Transcript: Julie Grant, November 20, 2009
As Congress begins debate on climate change legislation, American businesses are watching very closely. Some are worried that a new law could bankrupt them with energy costs. But others see a bright future under carbon limits. Julie Grant reports:
Jeff Holmstead is an environmental attorney and has been working on clean air issues for two decades now. He led the Air Division of the Environmental Protection Agency under the Bush Administration and has worked on some of the most significant environmental regulations in the nation’s history. But he says the current climate change bill is the biggest thing he’s seen.
“It’s a big deal. Much bigger than really any other environmental legislation or regulation than people have had to deal with in the past.”
Holmstead says the stakes are just so high. He says the costs could reach into the hundreds of billions of dollars for American businesses.
“And there’s just also enormous amounts of uncertainty as to how we would fundamentally change our society, which has really grown up largely using fossil fuels. Whether we can truly switch away from that in the kind of time frame that people are talking about.”
But a big shift away from fossil fuels isn’t scaring off everybody. Some businesses are actually lobbying for climate change legislation.
Commercial: “Climate change is real. But solving it is a real opportunity. If we build clean energy technologies in America, we’ll generate the jobs that will power the 21st century and jumpstart our economy. We need a can-do plan that caps greenhouse gas pollution and creates jobs here at home.”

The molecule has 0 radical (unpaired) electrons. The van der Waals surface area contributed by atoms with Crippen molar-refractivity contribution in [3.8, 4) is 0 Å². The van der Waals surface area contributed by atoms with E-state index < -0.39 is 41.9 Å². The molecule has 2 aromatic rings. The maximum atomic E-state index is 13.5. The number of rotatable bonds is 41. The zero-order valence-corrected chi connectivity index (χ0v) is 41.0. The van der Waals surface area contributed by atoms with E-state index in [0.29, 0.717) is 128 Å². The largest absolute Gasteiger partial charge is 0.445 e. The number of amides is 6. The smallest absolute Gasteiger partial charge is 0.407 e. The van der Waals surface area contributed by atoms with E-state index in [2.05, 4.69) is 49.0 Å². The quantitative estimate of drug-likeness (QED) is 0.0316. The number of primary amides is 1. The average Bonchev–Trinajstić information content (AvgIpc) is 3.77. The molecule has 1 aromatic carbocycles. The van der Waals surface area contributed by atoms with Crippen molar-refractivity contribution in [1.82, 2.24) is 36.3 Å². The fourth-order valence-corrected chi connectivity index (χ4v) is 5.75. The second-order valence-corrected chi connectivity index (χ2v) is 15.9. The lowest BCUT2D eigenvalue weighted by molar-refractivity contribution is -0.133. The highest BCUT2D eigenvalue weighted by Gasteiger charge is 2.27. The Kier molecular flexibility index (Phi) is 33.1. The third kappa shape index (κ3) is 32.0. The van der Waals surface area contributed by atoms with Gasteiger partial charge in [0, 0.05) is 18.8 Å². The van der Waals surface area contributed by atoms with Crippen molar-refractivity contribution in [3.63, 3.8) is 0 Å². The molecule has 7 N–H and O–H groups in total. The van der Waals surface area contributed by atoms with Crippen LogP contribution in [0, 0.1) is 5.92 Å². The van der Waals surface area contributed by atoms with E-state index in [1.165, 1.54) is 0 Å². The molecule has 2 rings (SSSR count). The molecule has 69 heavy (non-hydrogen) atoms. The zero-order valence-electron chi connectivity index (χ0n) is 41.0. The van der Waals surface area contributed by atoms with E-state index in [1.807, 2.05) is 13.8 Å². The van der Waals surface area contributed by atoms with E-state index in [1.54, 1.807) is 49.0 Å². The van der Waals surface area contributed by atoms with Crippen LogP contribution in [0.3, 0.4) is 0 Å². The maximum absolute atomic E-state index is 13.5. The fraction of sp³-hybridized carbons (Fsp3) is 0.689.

This commercial is not made by a bunch of tree-huggers, liberals, or Al Gore. It stars the South Carolina Chamber of Commerce, and corporate CEOs from Deere and Company and the Eaton Corporation. Eaton makes everything from circuit breakers to hoses to hybrid trucks.
“Yeah, Eaton is a power management company that sales about 15-billion dollars and 70,000 employees worldwide.”
That’s Joe Wolfsberger. He’s in charge of environmental programs at Eaton. The company wants Congress to approve climate change legislation and to limit greenhouse gas emissions. Wolfsberger says it could be a great kick-start for the economy and help create jobs.
“We also see a very big opportunity for Eaton and other companies, especially in this power management area. We’ll be able to provide solutions for people to help reduce greenhouse gas emissions going forward, to help reduce the amount of fuel they consume on the road as part of their operations.”
The company has already created new hybrid transmissions for delivery trucks. They’re used in lots of UPS, Fed-Ex, and Wal-Mart trucks. Wolfsberger says it improves gas mileage 50% to 70%.
Wolfsberger says a lot of companies are still questioning whether climate change is real. He says Eaton CEO Alexander Cutler gets asked about it a lot.
“And his response to them is, ‘it doesn’t really matter if the data is good or not. It doesn’t matter if it’s a normal climatic cycle. The question is, if you as a company can do better, you should do better.’”
But that may be easy to say when your company will benefit from climate change legislation. It’s a lot tougher when your business is producing natural gas or making steel and depends on heavy use of fossil fuels.
Environmental attorney Jeff Holmstead says the price of reducing greenhouse gases is going to be a lot higher for these types of companies if a bill passes. He says that’s what the debate is all about.
“Should we be spending a hundred billion dollars a year, should we be spending a trillion dollars a year? I think most people believe we could significantly reduce our CO2 emissions, it’s just a question of how much we’re willing to pay, and also what we get for that.”
And this what Congress will be debating in the coming months – whether the possibility of higher energy bills is worth the chance to have a more stable climate and more energy independence.
For The Environment Report, I’m Julie Grant.
Copyright © 2009. The Regents of the University Of Michigan. Used with permission.